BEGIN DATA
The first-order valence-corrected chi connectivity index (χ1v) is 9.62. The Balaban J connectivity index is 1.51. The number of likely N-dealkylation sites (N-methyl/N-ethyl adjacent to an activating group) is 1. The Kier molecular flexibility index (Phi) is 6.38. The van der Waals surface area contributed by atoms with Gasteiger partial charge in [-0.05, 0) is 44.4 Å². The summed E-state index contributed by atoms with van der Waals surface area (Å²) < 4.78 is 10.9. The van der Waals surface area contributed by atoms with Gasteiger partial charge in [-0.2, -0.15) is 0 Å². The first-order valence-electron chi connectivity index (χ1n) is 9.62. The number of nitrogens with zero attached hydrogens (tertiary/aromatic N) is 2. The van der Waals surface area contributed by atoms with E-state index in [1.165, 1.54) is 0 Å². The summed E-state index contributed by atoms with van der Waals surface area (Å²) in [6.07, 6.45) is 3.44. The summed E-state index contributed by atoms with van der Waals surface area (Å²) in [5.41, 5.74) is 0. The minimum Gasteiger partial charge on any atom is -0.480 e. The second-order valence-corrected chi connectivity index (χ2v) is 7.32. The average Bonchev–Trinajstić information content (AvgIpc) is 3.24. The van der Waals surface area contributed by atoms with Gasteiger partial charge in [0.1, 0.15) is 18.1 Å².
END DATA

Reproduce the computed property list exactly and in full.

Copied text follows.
The first-order valence-corrected chi connectivity index (χ1v) is 9.62. The Balaban J connectivity index is 1.51. The number of likely N-dealkylation sites (N-methyl/N-ethyl adjacent to an activating group) is 1. The Kier molecular flexibility index (Phi) is 6.38. The van der Waals surface area contributed by atoms with Gasteiger partial charge in [-0.05, 0) is 44.4 Å². The summed E-state index contributed by atoms with van der Waals surface area (Å²) < 4.78 is 10.9. The van der Waals surface area contributed by atoms with Gasteiger partial charge in [-0.2, -0.15) is 0 Å². The first-order valence-electron chi connectivity index (χ1n) is 9.62. The number of nitrogens with zero attached hydrogens (tertiary/aromatic N) is 2. The van der Waals surface area contributed by atoms with E-state index in [1.165, 1.54) is 0 Å². The summed E-state index contributed by atoms with van der Waals surface area (Å²) in [6.07, 6.45) is 3.44. The summed E-state index contributed by atoms with van der Waals surface area (Å²) in [5.41, 5.74) is 0. The minimum Gasteiger partial charge on any atom is -0.480 e. The second-order valence-corrected chi connectivity index (χ2v) is 7.32. The average Bonchev–Trinajstić information content (AvgIpc) is 3.24. The van der Waals surface area contributed by atoms with Gasteiger partial charge in [0.1, 0.15) is 18.1 Å².